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In a recent article, The Economist argued that Science is in crisis. In the context of Finance, Prof. Campbell Harvey has asserted that “most claimed research findings are likely false”. The implication seems to be that the peer-review process is severely flawed, which may explain why only a tiny fraction of academic work ends up becoming useful to practitioners. To survive this crisis of confidence, the Ivy Towers need to engage and collaborate with the Wall Street Towers. Financial firms are the only laboratories where academic models can be reliably tested and validated. I think it is safe to assume that academic theories and models not applied by financial firms are likely to be either impractical or wrong.

The list below includes groundbreaking (mostly P-side) academic works that either I or my colleagues at various firms have found helpful in our daily job of managing investments. Please contact me if you are a practitioner who is aware of useful publications not listed below.

Harvey, C., Y. Liu and H. Zhu 2014 …and the Cross-Section of Expected Returns SSRN

Most claimed research findings in financial economics are likely false. Because of its implications, this may well become one of the most important papers in history. If the authors are right, we may have to throw out most financial academic publications of the last 50 years and start again from scratch...

Rebonato, R. and A. Denev 2014 Portfolio Management under Stress: A Bayesian-Net Approach to Coherent Asset Allocation Cambridge University Press

Here is a book that combines the soundest of theoretical foundations with the clearest practical mindset. This is a rare achievement, delivered by two renowned masters of the craft, true practitioners with an academic mind. Bayesian nets provide a flexible framework to tackle decision making under uncertainty in a post-crisis world. Modeling observations according to causation links, as opposed to mere association, introduces a structure that allows the user to understand risk, as opposed to just measuring it. The ability to define scenarios, incorporate subjective views, model exceptional events, etc., in a rigorous manner is extremely satisfactory. I particularly liked the use of concentration constraints, because history shows that high concentration with low risk can be more devastating than low concentration with high risk. I expect fellow readers to enjoy this work immensely, and monetize on the knowledge it contains.

Gatheral, J., A. Jacquier 2011 Convergence of Heston to SVI Quantitative Finance 11(8): 1129-1132

It proves the Gatheral conjecture, namely that SVI implied volatility and the large-time asymptotic of the Heston implied volatility agree algebraically. It provides a simpler expression for the asymptotic implied volatility in the Heston model. Gatheral's book "The Volatility Surface" (John Wiley & Sons, 2006) is a wonderful read on this subject.

Meucci, A. 2011 A New Breed of Copulas for Risk and Portfolio Management Risk, 24(9): 122-126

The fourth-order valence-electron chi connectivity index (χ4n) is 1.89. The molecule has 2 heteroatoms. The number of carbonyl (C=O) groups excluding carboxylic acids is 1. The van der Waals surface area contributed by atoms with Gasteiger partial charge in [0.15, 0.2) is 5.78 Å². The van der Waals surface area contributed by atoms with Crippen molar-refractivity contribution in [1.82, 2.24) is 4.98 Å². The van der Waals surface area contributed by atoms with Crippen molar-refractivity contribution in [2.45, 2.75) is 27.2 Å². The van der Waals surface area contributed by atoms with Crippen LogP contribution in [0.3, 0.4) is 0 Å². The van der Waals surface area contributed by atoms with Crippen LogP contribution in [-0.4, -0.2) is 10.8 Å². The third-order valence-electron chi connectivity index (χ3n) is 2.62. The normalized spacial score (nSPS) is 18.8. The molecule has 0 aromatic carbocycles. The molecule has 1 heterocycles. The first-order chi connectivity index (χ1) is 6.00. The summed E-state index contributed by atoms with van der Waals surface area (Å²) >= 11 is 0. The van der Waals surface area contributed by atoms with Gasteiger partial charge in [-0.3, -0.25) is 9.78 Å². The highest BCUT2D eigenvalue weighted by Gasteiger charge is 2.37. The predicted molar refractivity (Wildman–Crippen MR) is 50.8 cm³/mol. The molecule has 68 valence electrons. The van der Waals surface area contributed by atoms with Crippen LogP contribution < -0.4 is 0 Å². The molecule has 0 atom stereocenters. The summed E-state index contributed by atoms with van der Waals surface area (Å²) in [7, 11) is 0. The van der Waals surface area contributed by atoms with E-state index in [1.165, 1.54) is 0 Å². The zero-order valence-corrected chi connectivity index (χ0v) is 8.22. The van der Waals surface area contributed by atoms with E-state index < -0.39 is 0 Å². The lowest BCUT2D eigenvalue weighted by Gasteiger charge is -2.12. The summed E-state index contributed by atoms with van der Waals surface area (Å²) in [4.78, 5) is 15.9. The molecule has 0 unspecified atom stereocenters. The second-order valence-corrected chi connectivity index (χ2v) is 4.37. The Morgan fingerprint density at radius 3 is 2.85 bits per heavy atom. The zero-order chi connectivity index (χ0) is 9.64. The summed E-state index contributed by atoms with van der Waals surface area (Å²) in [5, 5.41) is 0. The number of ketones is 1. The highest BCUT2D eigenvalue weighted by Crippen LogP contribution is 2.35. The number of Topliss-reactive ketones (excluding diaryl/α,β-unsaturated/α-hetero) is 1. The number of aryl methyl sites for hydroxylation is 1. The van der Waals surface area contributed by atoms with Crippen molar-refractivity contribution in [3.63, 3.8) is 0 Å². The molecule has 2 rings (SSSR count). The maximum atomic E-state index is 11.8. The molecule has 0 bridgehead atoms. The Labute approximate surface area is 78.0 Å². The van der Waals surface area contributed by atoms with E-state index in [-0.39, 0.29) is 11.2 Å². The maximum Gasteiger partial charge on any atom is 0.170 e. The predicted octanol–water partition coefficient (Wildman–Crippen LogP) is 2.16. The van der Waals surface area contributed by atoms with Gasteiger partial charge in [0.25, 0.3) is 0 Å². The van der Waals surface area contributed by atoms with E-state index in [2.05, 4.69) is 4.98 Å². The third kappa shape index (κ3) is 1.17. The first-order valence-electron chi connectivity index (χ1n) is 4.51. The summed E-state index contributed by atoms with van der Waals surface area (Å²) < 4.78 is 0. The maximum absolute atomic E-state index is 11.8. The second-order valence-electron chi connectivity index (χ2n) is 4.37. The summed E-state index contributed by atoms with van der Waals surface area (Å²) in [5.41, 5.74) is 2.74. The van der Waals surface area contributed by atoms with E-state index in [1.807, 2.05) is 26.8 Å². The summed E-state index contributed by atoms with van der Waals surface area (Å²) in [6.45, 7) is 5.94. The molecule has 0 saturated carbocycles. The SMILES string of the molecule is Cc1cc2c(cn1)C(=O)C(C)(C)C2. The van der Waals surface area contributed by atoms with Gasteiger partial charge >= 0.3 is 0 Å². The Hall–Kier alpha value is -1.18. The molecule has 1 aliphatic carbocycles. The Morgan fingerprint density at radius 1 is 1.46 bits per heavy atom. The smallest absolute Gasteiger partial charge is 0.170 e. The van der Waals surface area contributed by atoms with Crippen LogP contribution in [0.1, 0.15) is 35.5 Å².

A brilliant solution to the computational challenges posed by copulas. Attilio Meucci's book on "Risk and Asset Allocation" (Springer, 2006) is one of the most comprehensive treatises on P-side mathematical finance.

Avellaneda, M. , J. Reed and S. Stoikov 2011 Forecasting Prices from Level-I Quotes in the Presence of Hidden Liquidity Algorithmic Finance, Vol. 1, No. 1

The authors compute the probability that the next price move is upward, conditional on the best bid/ask sizes, the hidden liquidity of the market and the correlation between changes in the bid/ask sizes.

Baron, K. and J. Lange 2007 Parimutuel Applications In Finance Palgrave Macmillan

There is a broad range of uncertain exposures where intermediaries tend not to offer derivatives or risk management products, as they are unable to hedge the resulting exposures. Baron and Lange suggest a parimutuel auction system adapted from the betting industry as a solution to this problem.

Carr, P., H. Geman and D. Madan 2001 Pricing and Hedging in Incomplete Markets Journal of Financial Economics, 62: 131–167

One of the greatest contributions to securities pricing, trading and hedging.

Ané, T. and H. Geman 2000 Order flow, transaction clock and normality of asset returns Journal of Finance, 55: 2259–2284

A true classic among High Frequency Traders, for reasons that may not be obvious in a first reading.

Almgren, R. and N. Chriss 2000 Optimal execution of portfolio transactions Journal of Risk, 3: 5-39

The cornerstone of algorithmic execution. That seminal work was later expanded in collaboration with Julian Lorenz.

Mandelbrot, B. 1997 Fractals and Scaling in Finance Springer

To this day, Mandelbrot's work remains controversial among academic financial economists and econometricians. And yet the applications of his work have produced fortunes. His introduction of fractal geometry inspired the modeling of subordinated stochastic processes in Finance, a discovery that underlies most high-frequency trading applications, e.g. the volume-clock.

Easley, D., N. Kiefer, M. O'Hara and J. Paperman 1996 Liquidity, Information, and Infrequently Traded Stocks Journal of Finance, 51(4): 1405-1436

Practitioners have referred to it as the "Black-Scholes of market making".

Black, F. and R. Litterman 1992 Global Portfolio Optimization Financial Analysts Journal, September: 28–43

It changed the asset allocation industry with the introduction of "views".

Litterman, R. and J. Scheinkman 1991 Common Factors Affecting Bond Returns Journal of Fixed Income, 1: 62-74

What would be of fixed income PMs without it?